From March 1, 2024, private landlords in Scotland will have to comply with new electrical safety rules that aim to ensure their properties are in a reasonable state of repair and in proper working order. The updated Repairing Standard guidance, issued by the Scottish Government, requires landlords to have their electrical installations inspected by a qualified electrician at least once every five years.
What are the changes in the Repairing Standard guidance?
The Repairing Standard is a basic level of repair that all private rented properties must meet. It covers various aspects of the property, such as the structure, the fixtures, the heating, the ventilation, the drainage, the fire safety, and the energy efficiency. The Repairing Standard guidance explains what landlords need to do to meet the standard and how tenants can enforce their rights if the standard is not met.
The updated version of the guidance, which comes into force on March 1, 2024, introduces some changes regarding the electrical safety of the property. Specifically, the guidance states that:
- The installations for the supply of electricity, including the consumer unit, wiring, sockets, switches, light fittings, and any electric heating system, must be in a reasonable state of repair and in proper working order.
- The installations must be inspected and tested by a qualified electrician at least once every five years, or more frequently if recommended by the electrician. The electrician must provide the landlord with an Electrical Installation Condition Report (EICR), which records the results of the inspection and testing and any remedial work required.
- The landlord must provide the tenant with a copy of the most recent EICR before the tenancy starts, or within 28 days of the inspection and testing. The landlord must also provide the tenant with a copy of the EICR whenever requested by the tenant, or by the local authority, or by the First-tier Tribunal for Scotland Housing and Property Chamber.
- The property must have one or more residual current device (RCD) in its consumer unit to reduce the risk of electrocution and fire. An RCD is a device that automatically switches off the electricity if it detects a fault in the circuit. The landlord should advise the tenant to check that the RCD works by pressing the integral test button at specified times.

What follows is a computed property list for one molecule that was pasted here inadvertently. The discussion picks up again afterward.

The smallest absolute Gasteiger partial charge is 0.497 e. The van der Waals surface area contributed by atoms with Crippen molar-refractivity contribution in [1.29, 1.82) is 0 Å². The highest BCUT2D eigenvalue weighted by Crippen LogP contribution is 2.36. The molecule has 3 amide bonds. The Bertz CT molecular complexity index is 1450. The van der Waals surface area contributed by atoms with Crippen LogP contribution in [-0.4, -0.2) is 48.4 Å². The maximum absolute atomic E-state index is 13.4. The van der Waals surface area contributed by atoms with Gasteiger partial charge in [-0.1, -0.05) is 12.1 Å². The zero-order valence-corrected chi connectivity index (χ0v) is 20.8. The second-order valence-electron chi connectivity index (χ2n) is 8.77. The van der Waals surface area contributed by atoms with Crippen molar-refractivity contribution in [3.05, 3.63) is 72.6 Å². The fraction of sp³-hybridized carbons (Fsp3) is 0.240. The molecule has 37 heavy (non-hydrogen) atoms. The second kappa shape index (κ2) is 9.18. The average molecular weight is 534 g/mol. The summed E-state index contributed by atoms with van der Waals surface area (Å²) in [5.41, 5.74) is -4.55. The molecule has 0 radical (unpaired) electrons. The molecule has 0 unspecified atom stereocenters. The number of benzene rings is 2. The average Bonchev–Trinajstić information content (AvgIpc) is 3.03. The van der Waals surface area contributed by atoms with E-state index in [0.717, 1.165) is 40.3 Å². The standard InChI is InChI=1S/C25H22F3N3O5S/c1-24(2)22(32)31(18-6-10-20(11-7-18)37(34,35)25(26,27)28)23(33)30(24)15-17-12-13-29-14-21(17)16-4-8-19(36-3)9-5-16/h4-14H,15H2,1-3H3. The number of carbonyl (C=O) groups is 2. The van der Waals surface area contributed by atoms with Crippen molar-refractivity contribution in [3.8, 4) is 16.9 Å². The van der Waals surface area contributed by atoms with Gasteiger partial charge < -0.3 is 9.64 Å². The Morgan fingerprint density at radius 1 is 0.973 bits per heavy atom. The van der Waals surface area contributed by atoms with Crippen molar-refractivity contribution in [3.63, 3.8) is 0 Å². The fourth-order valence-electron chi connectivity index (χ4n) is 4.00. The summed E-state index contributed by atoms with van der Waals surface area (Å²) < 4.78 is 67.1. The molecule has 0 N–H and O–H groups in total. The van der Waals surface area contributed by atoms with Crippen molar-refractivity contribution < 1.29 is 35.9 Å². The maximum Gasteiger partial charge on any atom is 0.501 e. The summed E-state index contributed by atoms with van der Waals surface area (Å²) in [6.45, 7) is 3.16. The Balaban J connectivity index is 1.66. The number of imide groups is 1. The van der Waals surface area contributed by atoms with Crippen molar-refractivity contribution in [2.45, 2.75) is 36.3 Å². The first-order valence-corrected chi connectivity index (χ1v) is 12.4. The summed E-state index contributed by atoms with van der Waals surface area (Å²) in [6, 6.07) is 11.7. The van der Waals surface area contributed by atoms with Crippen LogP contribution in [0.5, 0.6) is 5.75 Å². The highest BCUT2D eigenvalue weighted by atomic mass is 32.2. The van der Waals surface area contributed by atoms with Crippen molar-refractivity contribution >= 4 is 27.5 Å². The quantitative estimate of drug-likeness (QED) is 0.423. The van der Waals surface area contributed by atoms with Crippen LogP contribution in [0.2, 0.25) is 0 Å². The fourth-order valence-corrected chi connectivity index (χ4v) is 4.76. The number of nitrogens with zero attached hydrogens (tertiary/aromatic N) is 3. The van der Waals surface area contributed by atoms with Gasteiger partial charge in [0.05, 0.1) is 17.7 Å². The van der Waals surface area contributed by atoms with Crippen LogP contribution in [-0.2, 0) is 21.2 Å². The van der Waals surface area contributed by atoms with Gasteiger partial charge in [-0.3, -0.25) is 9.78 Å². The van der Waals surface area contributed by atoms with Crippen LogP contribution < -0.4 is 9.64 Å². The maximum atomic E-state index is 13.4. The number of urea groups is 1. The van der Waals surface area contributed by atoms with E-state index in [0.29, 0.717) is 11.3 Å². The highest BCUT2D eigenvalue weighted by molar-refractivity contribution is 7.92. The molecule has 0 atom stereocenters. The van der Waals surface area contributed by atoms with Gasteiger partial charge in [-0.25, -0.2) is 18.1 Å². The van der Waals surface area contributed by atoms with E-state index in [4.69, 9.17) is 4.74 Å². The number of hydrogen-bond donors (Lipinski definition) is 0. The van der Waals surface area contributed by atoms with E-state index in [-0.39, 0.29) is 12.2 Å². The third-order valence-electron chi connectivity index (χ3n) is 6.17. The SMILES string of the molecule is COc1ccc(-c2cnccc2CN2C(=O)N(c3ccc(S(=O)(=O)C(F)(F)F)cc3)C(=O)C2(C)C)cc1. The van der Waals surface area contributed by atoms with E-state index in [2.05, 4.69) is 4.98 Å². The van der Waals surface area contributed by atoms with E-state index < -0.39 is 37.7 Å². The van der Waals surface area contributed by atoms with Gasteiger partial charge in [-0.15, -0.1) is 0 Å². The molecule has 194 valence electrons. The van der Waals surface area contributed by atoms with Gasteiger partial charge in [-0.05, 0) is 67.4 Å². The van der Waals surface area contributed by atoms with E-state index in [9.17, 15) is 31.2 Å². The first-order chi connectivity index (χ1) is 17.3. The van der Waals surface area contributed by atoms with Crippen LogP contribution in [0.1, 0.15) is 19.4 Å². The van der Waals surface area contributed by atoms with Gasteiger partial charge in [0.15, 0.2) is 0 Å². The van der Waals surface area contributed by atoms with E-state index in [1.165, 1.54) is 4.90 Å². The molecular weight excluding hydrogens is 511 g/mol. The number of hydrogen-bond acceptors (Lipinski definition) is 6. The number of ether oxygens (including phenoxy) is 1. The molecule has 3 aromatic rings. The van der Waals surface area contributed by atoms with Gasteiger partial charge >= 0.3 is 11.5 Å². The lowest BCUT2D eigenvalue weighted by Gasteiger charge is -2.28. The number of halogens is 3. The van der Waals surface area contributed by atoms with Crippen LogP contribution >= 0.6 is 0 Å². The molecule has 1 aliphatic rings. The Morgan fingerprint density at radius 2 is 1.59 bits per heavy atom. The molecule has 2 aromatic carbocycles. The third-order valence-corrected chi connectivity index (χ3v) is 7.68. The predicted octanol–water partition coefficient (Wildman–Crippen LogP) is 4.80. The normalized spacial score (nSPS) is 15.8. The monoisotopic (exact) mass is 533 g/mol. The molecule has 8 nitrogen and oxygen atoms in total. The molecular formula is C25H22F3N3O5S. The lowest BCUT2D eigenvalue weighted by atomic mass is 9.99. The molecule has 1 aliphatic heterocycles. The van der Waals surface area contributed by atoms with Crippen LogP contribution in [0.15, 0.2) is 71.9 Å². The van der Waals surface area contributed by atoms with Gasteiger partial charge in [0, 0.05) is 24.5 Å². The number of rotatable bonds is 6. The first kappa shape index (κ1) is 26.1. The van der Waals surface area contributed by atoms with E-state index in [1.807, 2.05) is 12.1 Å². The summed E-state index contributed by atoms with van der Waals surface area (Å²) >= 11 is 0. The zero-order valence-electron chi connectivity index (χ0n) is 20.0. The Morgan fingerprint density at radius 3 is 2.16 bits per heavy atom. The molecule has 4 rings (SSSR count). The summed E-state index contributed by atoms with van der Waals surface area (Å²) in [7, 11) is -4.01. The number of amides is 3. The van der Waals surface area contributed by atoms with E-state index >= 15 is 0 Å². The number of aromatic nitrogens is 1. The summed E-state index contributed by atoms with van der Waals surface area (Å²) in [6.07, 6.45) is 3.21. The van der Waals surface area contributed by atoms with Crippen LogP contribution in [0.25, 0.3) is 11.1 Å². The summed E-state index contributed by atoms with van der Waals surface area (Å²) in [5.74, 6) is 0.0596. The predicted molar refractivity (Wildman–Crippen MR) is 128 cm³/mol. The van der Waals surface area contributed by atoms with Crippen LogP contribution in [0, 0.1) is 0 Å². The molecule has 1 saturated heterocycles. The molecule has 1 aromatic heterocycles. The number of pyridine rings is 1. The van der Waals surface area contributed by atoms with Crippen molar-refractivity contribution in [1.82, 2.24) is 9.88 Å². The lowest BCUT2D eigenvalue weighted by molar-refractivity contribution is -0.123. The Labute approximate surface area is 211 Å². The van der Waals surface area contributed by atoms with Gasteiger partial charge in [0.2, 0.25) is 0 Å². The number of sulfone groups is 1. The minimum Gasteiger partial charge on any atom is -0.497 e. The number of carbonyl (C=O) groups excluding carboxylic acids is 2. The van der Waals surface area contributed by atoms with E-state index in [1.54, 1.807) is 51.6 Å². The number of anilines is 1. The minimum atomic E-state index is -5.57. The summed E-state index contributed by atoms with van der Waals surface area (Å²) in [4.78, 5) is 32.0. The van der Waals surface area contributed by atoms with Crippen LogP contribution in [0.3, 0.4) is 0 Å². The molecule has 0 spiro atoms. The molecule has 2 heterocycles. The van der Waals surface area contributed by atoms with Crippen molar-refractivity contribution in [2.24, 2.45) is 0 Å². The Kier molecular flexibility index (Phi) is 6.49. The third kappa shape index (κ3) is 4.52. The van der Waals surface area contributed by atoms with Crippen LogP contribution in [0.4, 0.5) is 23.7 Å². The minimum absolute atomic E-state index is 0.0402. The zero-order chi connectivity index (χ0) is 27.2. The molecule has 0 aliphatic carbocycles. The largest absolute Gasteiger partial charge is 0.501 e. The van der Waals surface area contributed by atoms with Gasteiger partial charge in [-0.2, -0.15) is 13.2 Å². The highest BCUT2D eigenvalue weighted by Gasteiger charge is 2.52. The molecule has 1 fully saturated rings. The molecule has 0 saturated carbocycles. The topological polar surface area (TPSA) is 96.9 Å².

Why are the changes important?
The changes in the Repairing Standard guidance are intended to improve the safety and quality of the private rented sector in Scotland, which accounts for about 15% of all households. According to the Scottish Government, similar standards are already in place in the social rented sector and in other parts of the UK.
The changes are also supported by SELECT, the leading trade body for the electrical industry in Scotland, which represents over 1,200 member companies and 18,000 electricians. SELECT has been campaigning for higher standards of electrical safety in the private rented sector for many years, and has welcomed the updated guidance as a positive step.
Bob Cairney, Director of Technical Services at SELECT, said: “The changes in the Repairing Standard statutory guidance are not intended to create a different tier for a private rented property versus other forms of tenure when carrying out periodic inspection and testing. They are intended to enable landlords to respond appropriately where a deficiency has been identified that there is no RCD protection provided to meet the minimum requirement of the standard, i.e. there must be at least one RCD.”
He added: “Landlords may now need to take some action where situation is identified in an Electrical Installation Condition Report (EICR) and the electrical contractor responsible for the periodic inspection and testing should be able to provide appropriate advice on how best to comply. Landlords who are unsure of what action to take should contact their local SELECT member, who will be happy to conduct an inspection and advise accordingly.”
What are the consequences of non-compliance?
Landlords who fail to comply with the new electrical safety rules may face legal action from their tenants, the local authority, or the First-tier Tribunal for Scotland Housing and Property Chamber. The tribunal has the power to order the landlord to carry out the necessary work to meet the Repairing Standard, or to pay compensation to the tenant for any loss or inconvenience caused by the breach of the standard. The tribunal can also impose a rent penalty on the landlord, which means that the rent payable by the tenant is reduced until the standard is met.
Moreover, landlords who do not comply with the new rules may also risk invalidating their insurance policies, as most insurers require landlords to have their electrical installations inspected and tested regularly and to keep records of the results. Landlords who do not have valid insurance may face significant financial losses in the event of a claim.
Therefore, SELECT is urging Scotland’s private landlords to act now and ensure their properties are safe and compliant with the updated Repairing Standard guidance before the deadline of March 1, 2024.